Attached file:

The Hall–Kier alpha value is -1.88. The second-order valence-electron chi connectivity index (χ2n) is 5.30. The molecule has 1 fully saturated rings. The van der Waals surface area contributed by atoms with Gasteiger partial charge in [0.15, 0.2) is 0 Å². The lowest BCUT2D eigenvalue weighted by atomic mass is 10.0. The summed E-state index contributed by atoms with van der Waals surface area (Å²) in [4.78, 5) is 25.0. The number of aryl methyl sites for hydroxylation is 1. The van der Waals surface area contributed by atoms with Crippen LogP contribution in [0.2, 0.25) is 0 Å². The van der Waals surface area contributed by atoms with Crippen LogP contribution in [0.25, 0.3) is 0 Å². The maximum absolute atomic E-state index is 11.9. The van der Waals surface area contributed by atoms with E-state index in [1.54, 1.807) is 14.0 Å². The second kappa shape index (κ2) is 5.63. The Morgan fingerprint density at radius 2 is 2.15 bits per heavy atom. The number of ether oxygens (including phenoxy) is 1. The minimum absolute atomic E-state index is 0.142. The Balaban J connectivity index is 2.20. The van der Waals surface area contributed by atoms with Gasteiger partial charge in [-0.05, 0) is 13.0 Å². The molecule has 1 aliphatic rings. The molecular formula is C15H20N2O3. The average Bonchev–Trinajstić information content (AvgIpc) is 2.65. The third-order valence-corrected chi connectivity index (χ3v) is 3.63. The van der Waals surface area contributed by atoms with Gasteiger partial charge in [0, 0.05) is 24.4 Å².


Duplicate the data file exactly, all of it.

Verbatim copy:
The Hall–Kier alpha value is -1.88. The second-order valence-electron chi connectivity index (χ2n) is 5.30. The molecule has 1 fully saturated rings. The van der Waals surface area contributed by atoms with Gasteiger partial charge in [0.15, 0.2) is 0 Å². The lowest BCUT2D eigenvalue weighted by atomic mass is 10.0. The summed E-state index contributed by atoms with van der Waals surface area (Å²) in [4.78, 5) is 25.0. The number of aryl methyl sites for hydroxylation is 1. The van der Waals surface area contributed by atoms with Crippen LogP contribution in [0.2, 0.25) is 0 Å². The van der Waals surface area contributed by atoms with Crippen LogP contribution in [0.25, 0.3) is 0 Å². The maximum absolute atomic E-state index is 11.9. The van der Waals surface area contributed by atoms with E-state index in [1.54, 1.807) is 14.0 Å². The second kappa shape index (κ2) is 5.63. The Morgan fingerprint density at radius 2 is 2.15 bits per heavy atom. The number of ether oxygens (including phenoxy) is 1. The minimum absolute atomic E-state index is 0.142. The Balaban J connectivity index is 2.20. The van der Waals surface area contributed by atoms with Gasteiger partial charge in [-0.05, 0) is 13.0 Å². The molecule has 1 aliphatic rings. The molecular formula is C15H20N2O3. The average Bonchev–Trinajstić information content (AvgIpc) is 2.65. The third-order valence-corrected chi connectivity index (χ3v) is 3.63. The van der Waals surface area contributed by atoms with Gasteiger partial charge in [0, 0.05) is 24.4 Å².